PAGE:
At the crossroads of journalism and technology.
Purpose of paper is to describe what is being done by digital artists on the net and to analyze what effect it is having on the art community as a whole. It tries to say whether such work is taking art forward, whether it is affecting the way art is being distributed, how is quality being affected, is the world being flooded with worthless work etc. It then tries to look to the future.
This paper examines some of the issues surrounding journalism on the world wide web using the San Jose Mercury News' "Dark Alliance" series as a case study. The paper discusses such issues as the need for credibility and standards of conduct, achievement of 'critical mass', the importance of 'off-line' actions, and audiences as they relate to the development of commercial, on-line newspapers supported by ad revenue.
"InterNews: A Case Study of News Delivery on the Internet" In this study, I examine the state of news delivery on the web, and use what I learn from this examination to predict where the medium is headed. Also included is an electronic interview with Steve Steinberg, syndicated columnist to the L.A. Times and contributing editor of Wired Magazine. Find all of this, and more, at: http://www.cs.berkeley.edu/~remzi/SIMS/FinalProject/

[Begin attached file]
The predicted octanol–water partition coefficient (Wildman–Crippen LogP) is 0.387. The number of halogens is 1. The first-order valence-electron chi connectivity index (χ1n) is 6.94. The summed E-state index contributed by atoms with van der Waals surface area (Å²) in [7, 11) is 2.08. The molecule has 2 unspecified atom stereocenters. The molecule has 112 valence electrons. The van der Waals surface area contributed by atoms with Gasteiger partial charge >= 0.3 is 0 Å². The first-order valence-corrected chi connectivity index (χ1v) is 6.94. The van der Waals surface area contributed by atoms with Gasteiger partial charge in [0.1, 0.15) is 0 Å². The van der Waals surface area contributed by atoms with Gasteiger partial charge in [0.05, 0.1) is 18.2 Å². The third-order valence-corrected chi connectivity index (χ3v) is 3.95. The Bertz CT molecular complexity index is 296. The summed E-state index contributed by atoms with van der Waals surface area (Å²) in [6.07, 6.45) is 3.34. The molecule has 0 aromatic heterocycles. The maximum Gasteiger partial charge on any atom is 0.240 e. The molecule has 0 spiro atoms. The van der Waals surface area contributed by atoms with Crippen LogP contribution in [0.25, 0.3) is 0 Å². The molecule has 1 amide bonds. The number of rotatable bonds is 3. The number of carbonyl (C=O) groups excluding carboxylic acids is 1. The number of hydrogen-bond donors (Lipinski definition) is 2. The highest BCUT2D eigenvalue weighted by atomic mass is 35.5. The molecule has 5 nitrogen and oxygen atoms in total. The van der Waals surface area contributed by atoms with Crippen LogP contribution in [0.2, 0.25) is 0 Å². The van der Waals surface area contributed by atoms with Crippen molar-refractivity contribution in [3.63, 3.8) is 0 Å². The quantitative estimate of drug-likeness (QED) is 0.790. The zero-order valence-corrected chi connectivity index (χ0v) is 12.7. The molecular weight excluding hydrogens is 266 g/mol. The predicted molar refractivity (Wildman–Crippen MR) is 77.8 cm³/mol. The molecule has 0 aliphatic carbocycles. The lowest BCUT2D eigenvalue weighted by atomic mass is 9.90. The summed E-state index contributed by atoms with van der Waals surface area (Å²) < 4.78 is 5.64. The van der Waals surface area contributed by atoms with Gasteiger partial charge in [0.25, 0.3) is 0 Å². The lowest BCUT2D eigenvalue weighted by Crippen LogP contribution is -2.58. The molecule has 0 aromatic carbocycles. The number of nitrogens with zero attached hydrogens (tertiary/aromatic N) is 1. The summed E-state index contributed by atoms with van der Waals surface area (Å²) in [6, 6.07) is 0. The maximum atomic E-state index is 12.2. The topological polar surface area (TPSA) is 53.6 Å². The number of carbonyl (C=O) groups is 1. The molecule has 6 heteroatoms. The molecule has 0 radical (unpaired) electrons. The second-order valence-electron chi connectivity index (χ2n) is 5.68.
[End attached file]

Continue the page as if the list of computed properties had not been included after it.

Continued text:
My final project on WebOS describes an operating system for the Web. In the context of Journalism, I believe that the Web will be the next mass medium. We recently saw one very compelling example of this on Election day in the United States (November 5, 1996). Many sites provided up to the minute updates of local, regional, and national races. Millions of people took advantage of this service. Unfortunately, most Internet sites were also unable to keep up with this overwhelming demand. WebOS presents some techniques to smooth the Web's transition to a viable mass medium.
Digital technology is inducing profound changes in our society. Possibly the most highly visible change is in one of our most cherished institutions, the cinema. United States based companies, by far dominate both the movie industry and the computer industry. In this four part Web essay, I examine some of the effects that faster processors, bigger hard drives, and speedier networks are working on the films we see in the theater. The essay breaks into four general areas, a look at old guard Hollywood, an examination into independent cinema, a discussion of emerging cinematic techniques, and some coverage of the current technology. The overriding conclusion is that while amateurs and independents have much more creative technology available, the simple fact that a movie requires so much human capital means Hollywood doesn't have a whole lot to fear.
In this paper I will review the current movie eyeball market, which refer the market of watching the movies through various media, such as theaters, video rental, video sell through, and PPV, and expected change due to the emerging video on demand.